Rationally Selfish Webcast! As always, it’s on Sunday morning at 8 am PT / 9 am MT / 10 am CT / 11 am ET. You can watch the webcast and join in the text chat via www.RationallySelfish.com. Greg Perkins of Objectivist Answers will be my audio co-host, as usual.
Come join my next
Each week, I answer questions on practical ethics and the principles of living well. I select the most popular and interesting questions from the ongoing queue of questions. Please submit your questions, as well as vote and comment on questions that you find interesting!
Here are the questions that I’ll answer this week:
- Question 1: Moral Obligations of Children to Parents: Do kids have moral obligations to their parents? If so, what obligations and why?
- Question 2: The Boundaries of Proper Self-Defense: Is it moral to not defend yourself if you will get into legal trouble for doing so? As I understand laws on self-defense, you must be “in immediate danger of death or grievously bodily harm” in order to use lethal force. How is this reconciled with the morality of “shooting before he shoots you” or “hitting before you get hit”? In other words, preemptive attack may be seen as assault, but there might also be a threat of force. Is it moral to not defend yourself to avoid assault charges? In the case of using a gun to defend yourself, this could mean the difference between you dying at the hands of your attacker or living, but going to jail for murder. What should you do?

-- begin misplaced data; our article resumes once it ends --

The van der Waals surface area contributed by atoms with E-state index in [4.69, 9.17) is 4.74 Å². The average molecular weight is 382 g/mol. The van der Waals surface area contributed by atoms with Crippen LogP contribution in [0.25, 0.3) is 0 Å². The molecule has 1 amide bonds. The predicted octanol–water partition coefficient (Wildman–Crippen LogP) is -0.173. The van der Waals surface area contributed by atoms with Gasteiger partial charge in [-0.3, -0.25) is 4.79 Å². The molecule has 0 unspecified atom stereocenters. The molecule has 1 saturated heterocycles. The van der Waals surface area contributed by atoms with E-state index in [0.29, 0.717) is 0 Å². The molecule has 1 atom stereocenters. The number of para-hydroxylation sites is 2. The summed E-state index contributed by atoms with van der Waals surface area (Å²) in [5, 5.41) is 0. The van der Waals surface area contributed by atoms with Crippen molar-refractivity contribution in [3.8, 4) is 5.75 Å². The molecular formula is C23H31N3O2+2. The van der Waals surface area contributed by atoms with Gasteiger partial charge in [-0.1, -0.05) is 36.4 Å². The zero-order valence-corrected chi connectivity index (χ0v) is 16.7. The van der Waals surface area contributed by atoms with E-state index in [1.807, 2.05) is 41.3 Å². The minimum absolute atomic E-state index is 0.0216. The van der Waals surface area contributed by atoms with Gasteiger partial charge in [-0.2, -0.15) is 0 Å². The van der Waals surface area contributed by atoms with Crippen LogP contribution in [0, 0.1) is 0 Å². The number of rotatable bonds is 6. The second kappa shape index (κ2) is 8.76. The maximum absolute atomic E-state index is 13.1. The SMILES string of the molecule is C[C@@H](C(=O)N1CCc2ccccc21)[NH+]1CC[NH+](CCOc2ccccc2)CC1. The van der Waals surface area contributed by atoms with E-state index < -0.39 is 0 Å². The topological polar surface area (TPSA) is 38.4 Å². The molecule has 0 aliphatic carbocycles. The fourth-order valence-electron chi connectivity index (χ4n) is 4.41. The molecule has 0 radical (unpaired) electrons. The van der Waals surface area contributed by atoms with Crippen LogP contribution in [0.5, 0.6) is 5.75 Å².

- Question 3: Real Life Evil: Are people in real life as evil as in Ayn Rand’s novel Atlas Shrugged? In Atlas Shrugged, Ayn Rand presents almost every bad person as very evil. I understand the purpose of that in the novel, but are their equivalents in real life (meaning the legislators passing similar laws nowadays) as evil as that — or are some of them just misguided or even stupid? In other words, do real-life people act on the death premise and hate the good for being the good? I just can’t imagine that. Am I being too optimistic?
- Question 4: The Reasons to Donate Blood: What are the personal benefits of being a blood donor (or organ donor)? Is it worth doing under today’s laws, where donors cannot get paid? Should people be able to trade blood and organs in a free market?
After that, I’ll do a round of quick impromptu “Rapid Fire Questions,” like I did last week.
Questions that aren’t answered this week will remain in the question queue for me to answer in upcoming webcasts. So please go vote on questions that you find interesting — and don’t forget to submit your own questions.
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However, I hope that you’ll join the live webcast, because that’s more exciting and lively than the podcast. People chat merrily amongst themselves while watching the webcast. And I love the immediate feedback of a live audience — the funny quips, serious comments, and follow-up questions. So please join the live webcast when you can!
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I hope to see you on Sunday morning!